FOR years Rockhampton and Casino have locked horns over the right to be called Australia’s beef capital, but now a third contender is steaking a claim for the title.
Opening the inaugural Darling Downs Beef Battle last night, Food Leaders Australia general manager Bruce McConnel wasn’t afraid to charge into the fiercely contested debate by suggesting Toowoomba has a legitimate claim to the title of Australia’s true beef capital.
Rockhampton’s claim is supported by the fact the Fitzroy Region surrounding the Central Queensland town contains more cattle than any other of the 56 natural resource management regions in Australia, with 2.6 million head according to 2016 MLA figures.
Rocky is also home to the nation’s biggest beef event, the Beef Australia expo held every three years, two large meatworks operated by JBS and Teys Australia, and several larger-than-life bull statues which further cement its cattle credentials.
Casino in northern NSW has hosted the annual Casino Beef Week festivities for more than 35 years. The event runs over 11 days and includes the crowning of the Beef Week Queen and Mr Beef, and events such as breakfast with the butchers, street parades with cattle and cow pat lotto.
The Northern Rivers township also has a large abattoir operated by the Northern Cooperative Meat Company, is the centre of a historic cattle producing region and has claimed the title of Australia’s beef capital for about as long as anyone can remember.
For the most part the rivalry between the two has been characterised by friendly banter, but has manifested into the occasional violent altercation as Australia’s oldest and favourite newspaper (one title that is not in dispute), the Betoota Advocate recently reported.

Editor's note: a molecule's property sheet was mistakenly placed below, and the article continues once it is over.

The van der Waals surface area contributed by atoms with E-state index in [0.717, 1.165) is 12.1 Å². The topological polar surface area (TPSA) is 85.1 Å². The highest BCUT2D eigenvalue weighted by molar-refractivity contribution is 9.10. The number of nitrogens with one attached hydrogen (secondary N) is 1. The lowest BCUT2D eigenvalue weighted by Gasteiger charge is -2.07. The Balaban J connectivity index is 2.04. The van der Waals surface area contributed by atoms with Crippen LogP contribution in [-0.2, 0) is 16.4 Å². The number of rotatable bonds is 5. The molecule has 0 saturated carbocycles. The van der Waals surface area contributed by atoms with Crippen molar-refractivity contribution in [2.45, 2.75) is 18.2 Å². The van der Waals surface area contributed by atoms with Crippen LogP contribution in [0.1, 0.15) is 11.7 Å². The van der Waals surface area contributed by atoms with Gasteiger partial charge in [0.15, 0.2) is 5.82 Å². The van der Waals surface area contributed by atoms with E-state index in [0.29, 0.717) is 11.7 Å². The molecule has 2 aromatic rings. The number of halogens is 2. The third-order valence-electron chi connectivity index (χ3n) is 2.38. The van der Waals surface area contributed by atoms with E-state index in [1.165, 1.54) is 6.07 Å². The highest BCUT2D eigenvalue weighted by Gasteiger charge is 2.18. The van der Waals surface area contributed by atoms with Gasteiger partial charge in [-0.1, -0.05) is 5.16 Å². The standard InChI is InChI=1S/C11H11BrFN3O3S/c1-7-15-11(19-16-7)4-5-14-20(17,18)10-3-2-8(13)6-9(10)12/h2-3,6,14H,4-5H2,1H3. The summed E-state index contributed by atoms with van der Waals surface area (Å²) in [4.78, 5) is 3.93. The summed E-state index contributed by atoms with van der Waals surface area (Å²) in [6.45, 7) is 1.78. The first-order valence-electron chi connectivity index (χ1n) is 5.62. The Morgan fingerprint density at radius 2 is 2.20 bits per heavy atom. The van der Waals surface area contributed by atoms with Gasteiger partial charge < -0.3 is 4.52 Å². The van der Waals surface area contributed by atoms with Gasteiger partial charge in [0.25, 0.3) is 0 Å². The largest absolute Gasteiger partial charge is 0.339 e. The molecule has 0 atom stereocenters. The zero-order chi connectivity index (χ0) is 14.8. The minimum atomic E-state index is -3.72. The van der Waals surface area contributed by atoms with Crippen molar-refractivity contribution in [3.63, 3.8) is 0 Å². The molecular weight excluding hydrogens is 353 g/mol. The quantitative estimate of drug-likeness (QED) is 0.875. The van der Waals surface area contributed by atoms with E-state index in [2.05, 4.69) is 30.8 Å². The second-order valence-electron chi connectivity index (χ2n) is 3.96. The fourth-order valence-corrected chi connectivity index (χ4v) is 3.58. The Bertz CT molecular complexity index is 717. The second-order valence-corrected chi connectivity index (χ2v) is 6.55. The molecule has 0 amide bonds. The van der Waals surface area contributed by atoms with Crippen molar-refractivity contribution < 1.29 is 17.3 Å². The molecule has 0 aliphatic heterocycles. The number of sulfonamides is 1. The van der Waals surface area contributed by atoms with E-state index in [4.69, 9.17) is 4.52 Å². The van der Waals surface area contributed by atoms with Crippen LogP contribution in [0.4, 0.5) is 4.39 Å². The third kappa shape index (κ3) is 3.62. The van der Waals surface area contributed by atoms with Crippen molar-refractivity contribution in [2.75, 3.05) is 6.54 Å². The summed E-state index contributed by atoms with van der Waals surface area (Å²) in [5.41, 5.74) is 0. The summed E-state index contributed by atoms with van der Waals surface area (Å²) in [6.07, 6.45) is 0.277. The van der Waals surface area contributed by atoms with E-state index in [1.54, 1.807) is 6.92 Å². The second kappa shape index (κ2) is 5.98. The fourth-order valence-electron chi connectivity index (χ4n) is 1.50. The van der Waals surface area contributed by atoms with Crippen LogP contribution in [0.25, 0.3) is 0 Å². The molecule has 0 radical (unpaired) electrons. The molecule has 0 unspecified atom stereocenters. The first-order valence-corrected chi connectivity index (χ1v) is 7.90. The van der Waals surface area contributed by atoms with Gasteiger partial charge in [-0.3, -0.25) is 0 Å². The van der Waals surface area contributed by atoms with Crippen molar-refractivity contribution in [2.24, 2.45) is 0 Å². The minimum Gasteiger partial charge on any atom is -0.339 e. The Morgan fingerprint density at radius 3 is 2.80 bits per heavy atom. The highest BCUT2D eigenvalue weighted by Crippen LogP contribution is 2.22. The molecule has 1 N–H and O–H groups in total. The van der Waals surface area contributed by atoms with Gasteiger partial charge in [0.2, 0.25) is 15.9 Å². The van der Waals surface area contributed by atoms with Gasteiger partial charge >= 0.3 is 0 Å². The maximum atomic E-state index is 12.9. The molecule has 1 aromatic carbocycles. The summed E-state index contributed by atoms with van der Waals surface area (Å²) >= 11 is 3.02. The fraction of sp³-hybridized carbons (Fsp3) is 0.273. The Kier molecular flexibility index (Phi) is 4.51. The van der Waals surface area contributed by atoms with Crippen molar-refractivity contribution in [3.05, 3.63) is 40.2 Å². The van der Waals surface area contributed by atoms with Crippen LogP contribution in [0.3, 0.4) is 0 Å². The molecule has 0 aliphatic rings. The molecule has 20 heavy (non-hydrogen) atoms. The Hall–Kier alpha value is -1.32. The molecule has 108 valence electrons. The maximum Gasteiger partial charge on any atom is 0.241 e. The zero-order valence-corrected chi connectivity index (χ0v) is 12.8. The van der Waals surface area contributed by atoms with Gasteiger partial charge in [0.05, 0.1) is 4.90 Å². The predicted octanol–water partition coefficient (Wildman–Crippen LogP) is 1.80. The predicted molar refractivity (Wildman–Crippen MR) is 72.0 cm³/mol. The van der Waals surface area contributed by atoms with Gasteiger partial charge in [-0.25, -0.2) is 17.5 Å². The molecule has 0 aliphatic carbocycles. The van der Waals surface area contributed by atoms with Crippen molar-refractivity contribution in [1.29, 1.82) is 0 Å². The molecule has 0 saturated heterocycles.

However Mr McConnel suggested at last night’s beef battle event that while others may claim to be Australia’s ‘cattle capital’, statistics show Toowoomba has a compelling case to be known as as the country’s most dominant region for beef.
He noted that 40 percent of all feedlots nationally exist within two hours of the Darling Downs city (170 registered feedlots from a national total of approximately 400).
Yet, these accounted for 60 percent of total cattle on feed in Australia – 914,111 standard cattle units against a national total of approximately 1.5 million.
Further, the region accounts for around 40 percent of Australia’s national beef processing capacity.
Around 8,000,000 cattle are processed annually in Australia, with more than three within million of that processed within 100km radius of Toowoomba – around 9100 head daily kill capacity exists collectively at John Dee at Warwick, NH Foods Oakey, JBS’ Beef City and Dinmore plants, Kilcoy, Stanbroke and Greenmountain.
Toowoomba’s status as an emerging road, rail and air transport hub is also strengthening its claims as a major beef region.
The city is now home to Australia’s newest export port for beef (and many other products) via the Wellcamp international airport, from which a growing weekly tonnage of chilled Darling Downs produced and processed beef is now flown via a Cathay Pacific cargo jet directly into Hong Kong.
With opportunities for air-freighted beef likely to grow into the Middle East and China in particular, and more than a third of Australia’s beef processed within two hours drive of that airport, the sky appears to be the limit for Toowoomba’s growth as a major beef region.
The opening the second range crossing north of Toowoomba next year, which will significantly cut travel times between the Darling Downs and Brisbane, and the completion of the inland rail from Melbourne to Brisbane due by 2025, will compete the trifecta underpinning the region’s new position as a key inland port.